The Kids Are Always Right

July 26, 2010
Posted by Jay Livingston

In American movies and TV, the kids are usually more than all right. They are superior to adults in every way. As I tried to show in an earlier post, they are more intelligent, more sensible, and more competent.

“The Kids Are All Right” offers a variation on this theme. The film uses an old device – a stranger arrives into a group, and his relationship with each of its members makes for tectonic shifts, exposing fault lines in the group structure. In this case, the group is a family – a lesbian couple (Annette Bening and Julianne Moore) and their two teenage children. The movie plot is set motion when the daughter having just turned 18, uses her new legal status, at her brother’s urging, to find out who their biological father is. So in comes Mark Ruffalo with a special relation to each member of the family. He is sperm donor to both mothers, biological father to both kids.

[For a better plot summary, watch the trailer.]

The movie isn’t “Ferris Bueller” (foolish, vindictive adults continually outwitted by clever teenagers), but here too, for the most part, the kids are right, and the adults are wrong. Brother and sister make the right decisions – each starts the film with an offensive friend, and each deals with the problem decisively. It’s the moms who can’t sort out the difficulties in their relationship. Jules (Moore) has never stuck with a career, and in the course of the movie she gives in to impulsive lust. Nic (Bening) is jealous and controlling and tends to drink a bit too much wine. Even their sex life keeps hitting snags and interruptions. Paul (Ruffalo) is cute and likable, but ultimately not much of a grown-up.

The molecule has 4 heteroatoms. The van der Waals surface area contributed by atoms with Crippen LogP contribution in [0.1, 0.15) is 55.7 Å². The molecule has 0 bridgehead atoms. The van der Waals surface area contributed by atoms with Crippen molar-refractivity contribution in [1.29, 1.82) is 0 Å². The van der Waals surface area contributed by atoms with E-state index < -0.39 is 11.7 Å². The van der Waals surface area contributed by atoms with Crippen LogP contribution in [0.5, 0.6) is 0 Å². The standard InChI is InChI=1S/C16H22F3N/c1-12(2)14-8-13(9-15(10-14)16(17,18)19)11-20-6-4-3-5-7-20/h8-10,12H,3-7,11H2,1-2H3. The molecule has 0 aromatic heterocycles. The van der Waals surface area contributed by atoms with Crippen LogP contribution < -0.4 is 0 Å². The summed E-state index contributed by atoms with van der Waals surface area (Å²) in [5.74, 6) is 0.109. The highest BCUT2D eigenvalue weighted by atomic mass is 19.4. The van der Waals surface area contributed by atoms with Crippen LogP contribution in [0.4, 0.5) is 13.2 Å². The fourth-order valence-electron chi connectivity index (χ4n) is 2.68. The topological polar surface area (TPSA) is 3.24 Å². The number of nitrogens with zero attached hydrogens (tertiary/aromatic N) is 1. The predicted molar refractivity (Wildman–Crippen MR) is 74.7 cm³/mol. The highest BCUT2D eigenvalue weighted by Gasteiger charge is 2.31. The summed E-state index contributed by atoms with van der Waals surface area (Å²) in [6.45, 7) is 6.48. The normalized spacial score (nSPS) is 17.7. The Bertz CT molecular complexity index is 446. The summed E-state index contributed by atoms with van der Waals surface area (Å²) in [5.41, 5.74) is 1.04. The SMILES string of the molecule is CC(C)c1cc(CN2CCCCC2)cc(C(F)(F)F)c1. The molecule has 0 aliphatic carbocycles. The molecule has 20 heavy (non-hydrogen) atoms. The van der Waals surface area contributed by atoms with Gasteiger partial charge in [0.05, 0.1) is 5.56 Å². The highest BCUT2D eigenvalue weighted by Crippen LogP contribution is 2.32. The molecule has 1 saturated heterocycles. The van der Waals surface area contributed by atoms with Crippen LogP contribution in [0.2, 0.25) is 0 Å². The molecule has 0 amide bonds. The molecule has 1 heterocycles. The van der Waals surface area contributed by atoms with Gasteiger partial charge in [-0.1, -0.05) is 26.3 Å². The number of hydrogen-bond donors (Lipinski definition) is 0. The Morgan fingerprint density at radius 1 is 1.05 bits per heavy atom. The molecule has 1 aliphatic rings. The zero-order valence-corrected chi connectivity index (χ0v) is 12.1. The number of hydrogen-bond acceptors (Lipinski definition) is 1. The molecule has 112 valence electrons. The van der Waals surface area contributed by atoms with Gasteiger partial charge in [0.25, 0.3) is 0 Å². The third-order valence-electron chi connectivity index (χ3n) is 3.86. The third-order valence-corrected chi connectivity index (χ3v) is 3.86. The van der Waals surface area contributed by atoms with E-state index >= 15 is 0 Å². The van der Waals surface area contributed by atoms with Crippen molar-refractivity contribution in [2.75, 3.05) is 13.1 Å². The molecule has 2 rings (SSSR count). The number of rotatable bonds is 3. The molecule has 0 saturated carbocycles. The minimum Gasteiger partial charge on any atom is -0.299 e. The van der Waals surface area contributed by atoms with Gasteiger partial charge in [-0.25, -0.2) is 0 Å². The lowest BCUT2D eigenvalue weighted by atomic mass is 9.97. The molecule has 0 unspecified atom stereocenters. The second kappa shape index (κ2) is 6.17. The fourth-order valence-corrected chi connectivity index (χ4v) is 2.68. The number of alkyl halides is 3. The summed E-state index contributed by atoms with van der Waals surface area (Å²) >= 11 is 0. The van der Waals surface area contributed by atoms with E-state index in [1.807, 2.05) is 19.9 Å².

The kids are really a proxy for the audience here. Like the audience in the theater, the kids find out about all the adults’ missteps (they are constantly overhearing the grown-ups, either by accident or by design). And like the audience, even when the kids say nothing, they seem to be standing in moral judgment. The adults sense this too. If you see the movie (and it’s certainly worth seeing) try counting the number of times that the adults apologize to the teenagers.

Still, “The Kids Are All Right” departs from the usual child-adult scenarios of comedy (children outwit adults), romantic comedy (children manipulate adults), or drama (children redeem adults).* Instead, the kids learn that grown-up life is complicated and that relationships and people are not perfect. Or as Julianne Moore declaims to the family at the end, just in case someone missed the point, “Marriage is hard.”

*Only very rarely do we get an American film like “Parenthood,” where kids are just ordinary kids, and our sympathy lies with the parents who must endure and try to cope with their children’s shortcomings.

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